Tuesday, February 2, 2016

In the Bleak Midwinter



Despite the Christmas song, February is actually the bleak midwinter. Around February 1 is the midway point between winter solstice and spring equinox. People feel very much in the dark, but there is a hint of light ahead. Spring is coming, but not now. As such, several holidays mark this midway point. 

The Celtic calendar had Imbolc. There is some disagreement on the meaning of the word imbolc, but some say that it is Old Irish for “cleansing.” People would begin preparations for spring and make divinations about the future. It was all about looking forward. Divinations about the future continue with Groundhog’s Day in America on February 2. People watch to see how the sun hits a rodent to determine how much longer winter will last. In Germanic cultures, it’s a bear seeing its shadow. In Celtic cultures, a hag collecting firewood. If the groundhog sees his shadow, it’s another six weeks of winter (but it’s another six weeks of winter on the calendar either way). Still, looking forward to far off spring. 

Also on February 2 is Candlemas. Candlemas is 40 days after Christmas and commemorates Jesus’ presentation at the Temple. It is also called the Purification of the Blessed Virgin Mary. According to Jewish custom, women waited 40 days after the birth of a son then went to the Temple to present the child (Lev. 12:2-8). The parents would offer a sacrifice, a lamb or turtle dove. The mother would also undergo mikvah, a ceremonial washing (the precursor to baptism). During the presentation, Simeon gives his prophecy, calling Jesus the light and revelation to the Gentiles.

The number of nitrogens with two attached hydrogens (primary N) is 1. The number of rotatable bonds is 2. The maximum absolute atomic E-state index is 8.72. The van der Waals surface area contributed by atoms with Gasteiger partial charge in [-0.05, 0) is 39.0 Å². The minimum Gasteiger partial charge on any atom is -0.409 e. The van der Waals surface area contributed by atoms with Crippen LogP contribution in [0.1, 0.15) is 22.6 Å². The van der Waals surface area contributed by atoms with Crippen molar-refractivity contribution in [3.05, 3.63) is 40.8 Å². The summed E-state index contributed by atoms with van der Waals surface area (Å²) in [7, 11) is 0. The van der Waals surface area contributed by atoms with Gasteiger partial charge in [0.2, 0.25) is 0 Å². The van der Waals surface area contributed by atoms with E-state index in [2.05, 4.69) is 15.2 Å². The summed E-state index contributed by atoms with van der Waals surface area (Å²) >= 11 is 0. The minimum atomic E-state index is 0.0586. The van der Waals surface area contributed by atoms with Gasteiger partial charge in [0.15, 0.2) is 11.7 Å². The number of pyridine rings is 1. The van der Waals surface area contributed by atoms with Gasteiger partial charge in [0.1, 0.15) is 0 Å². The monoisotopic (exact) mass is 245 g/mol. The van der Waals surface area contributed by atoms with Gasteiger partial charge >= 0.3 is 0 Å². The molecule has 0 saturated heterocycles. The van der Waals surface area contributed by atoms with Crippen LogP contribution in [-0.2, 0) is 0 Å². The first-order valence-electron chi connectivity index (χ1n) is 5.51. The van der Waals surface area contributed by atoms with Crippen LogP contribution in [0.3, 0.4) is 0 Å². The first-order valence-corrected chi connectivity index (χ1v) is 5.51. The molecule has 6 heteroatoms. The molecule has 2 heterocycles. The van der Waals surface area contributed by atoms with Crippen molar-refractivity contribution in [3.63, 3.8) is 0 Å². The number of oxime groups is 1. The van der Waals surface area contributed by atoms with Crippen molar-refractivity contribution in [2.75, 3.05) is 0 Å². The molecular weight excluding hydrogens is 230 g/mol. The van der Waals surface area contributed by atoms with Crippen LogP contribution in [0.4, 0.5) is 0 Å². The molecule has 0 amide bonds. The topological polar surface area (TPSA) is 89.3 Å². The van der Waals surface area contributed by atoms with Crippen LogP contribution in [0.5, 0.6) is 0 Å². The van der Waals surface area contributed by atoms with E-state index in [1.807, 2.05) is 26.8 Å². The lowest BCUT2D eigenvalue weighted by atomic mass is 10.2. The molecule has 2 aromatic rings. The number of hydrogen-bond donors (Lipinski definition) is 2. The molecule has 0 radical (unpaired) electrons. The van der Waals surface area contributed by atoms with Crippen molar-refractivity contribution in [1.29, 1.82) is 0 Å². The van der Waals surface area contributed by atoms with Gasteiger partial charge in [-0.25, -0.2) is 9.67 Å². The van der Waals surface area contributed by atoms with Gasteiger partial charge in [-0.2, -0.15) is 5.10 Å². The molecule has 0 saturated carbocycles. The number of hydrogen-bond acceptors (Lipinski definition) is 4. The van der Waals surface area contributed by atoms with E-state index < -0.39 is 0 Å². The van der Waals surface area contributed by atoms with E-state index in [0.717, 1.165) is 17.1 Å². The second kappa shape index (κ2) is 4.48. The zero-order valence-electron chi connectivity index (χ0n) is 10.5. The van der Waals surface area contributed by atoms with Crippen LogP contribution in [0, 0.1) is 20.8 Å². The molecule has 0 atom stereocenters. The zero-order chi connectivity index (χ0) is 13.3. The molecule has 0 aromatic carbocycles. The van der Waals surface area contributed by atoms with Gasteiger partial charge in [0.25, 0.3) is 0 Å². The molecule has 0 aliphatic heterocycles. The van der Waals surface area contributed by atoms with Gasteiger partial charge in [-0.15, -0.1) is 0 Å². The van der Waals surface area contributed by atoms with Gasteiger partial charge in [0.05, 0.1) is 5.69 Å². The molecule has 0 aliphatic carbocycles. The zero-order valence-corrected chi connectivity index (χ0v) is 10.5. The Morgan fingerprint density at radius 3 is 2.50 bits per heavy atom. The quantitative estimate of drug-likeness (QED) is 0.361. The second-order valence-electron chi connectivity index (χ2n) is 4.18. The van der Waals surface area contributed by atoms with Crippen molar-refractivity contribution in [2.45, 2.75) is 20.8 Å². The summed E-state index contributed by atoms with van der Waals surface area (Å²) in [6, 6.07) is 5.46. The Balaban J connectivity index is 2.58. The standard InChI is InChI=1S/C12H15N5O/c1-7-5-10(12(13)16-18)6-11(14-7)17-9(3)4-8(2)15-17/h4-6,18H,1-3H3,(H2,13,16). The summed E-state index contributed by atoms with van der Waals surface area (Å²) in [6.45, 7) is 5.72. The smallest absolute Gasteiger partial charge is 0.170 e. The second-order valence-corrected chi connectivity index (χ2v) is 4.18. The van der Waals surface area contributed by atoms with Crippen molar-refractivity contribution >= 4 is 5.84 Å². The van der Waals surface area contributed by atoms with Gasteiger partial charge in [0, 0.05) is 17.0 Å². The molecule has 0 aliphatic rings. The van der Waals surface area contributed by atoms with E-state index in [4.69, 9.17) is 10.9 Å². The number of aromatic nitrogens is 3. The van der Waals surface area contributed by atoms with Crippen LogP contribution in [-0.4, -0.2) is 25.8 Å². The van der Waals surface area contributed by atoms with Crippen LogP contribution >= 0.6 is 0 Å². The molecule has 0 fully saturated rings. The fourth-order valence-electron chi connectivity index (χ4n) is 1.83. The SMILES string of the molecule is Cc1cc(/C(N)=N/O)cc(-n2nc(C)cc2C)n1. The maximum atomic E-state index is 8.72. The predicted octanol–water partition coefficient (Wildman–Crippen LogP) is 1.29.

In the Church, people came to have beeswax candles blessed on this date (hence the name Candlemas) and pray for light. St. Anselm noted the candles’ significance: Candles are made of wax, wick, and flame. The wax is a product of the bee (a symbol of virginity) and represent’ s Christ’s flesh, which came into the world through the Blessed Virgin. The wick, held within, is his soul, and the flame, which flutters atop, is his divinity. 

Although the days are lengthening, it is still a time of darkness. We cling to little candle light or sunlight we have and slowly thaw out, prepare for warmer days. Winter is colliding into spring. Our bodies are still in mid-winter, but our minds and hearts are looking forward. And this is where is find the beginning of Lent. Lent is starting early this year, tagging on at the end of these mid-winter holidays. It’s six more weeks of winter, of penance and fasting. But at the end is Easter. The spring of our salvation is coming, just not now.

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